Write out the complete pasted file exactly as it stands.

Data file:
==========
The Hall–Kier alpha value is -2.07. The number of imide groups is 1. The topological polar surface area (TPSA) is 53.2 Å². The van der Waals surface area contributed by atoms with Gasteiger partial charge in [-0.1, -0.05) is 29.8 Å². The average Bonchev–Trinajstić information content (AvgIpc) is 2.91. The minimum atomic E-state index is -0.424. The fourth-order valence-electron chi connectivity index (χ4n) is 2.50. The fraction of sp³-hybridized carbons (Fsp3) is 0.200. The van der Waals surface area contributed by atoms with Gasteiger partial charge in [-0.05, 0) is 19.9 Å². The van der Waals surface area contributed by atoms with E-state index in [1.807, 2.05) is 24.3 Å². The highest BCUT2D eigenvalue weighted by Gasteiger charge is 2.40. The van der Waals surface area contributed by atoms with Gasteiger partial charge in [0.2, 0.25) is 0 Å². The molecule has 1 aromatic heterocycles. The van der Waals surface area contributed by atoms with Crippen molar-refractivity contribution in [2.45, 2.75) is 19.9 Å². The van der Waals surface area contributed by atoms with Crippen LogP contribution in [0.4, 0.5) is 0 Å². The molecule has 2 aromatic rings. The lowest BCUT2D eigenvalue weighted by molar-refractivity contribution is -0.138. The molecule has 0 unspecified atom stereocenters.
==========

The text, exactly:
The Hall–Kier alpha value is -2.07. The number of imide groups is 1. The topological polar surface area (TPSA) is 53.2 Å². The van der Waals surface area contributed by atoms with Gasteiger partial charge in [-0.1, -0.05) is 29.8 Å². The average Bonchev–Trinajstić information content (AvgIpc) is 2.91. The minimum atomic E-state index is -0.424. The fourth-order valence-electron chi connectivity index (χ4n) is 2.50. The fraction of sp³-hybridized carbons (Fsp3) is 0.200. The van der Waals surface area contributed by atoms with Gasteiger partial charge in [-0.05, 0) is 19.9 Å². The van der Waals surface area contributed by atoms with E-state index in [1.807, 2.05) is 24.3 Å². The highest BCUT2D eigenvalue weighted by Gasteiger charge is 2.40. The van der Waals surface area contributed by atoms with Gasteiger partial charge in [0.2, 0.25) is 0 Å². The molecule has 1 aromatic heterocycles. The van der Waals surface area contributed by atoms with Crippen molar-refractivity contribution in [2.45, 2.75) is 19.9 Å². The van der Waals surface area contributed by atoms with Crippen LogP contribution in [0.4, 0.5) is 0 Å². The molecule has 2 aromatic rings. The lowest BCUT2D eigenvalue weighted by molar-refractivity contribution is -0.138. The molecule has 0 unspecified atom stereocenters.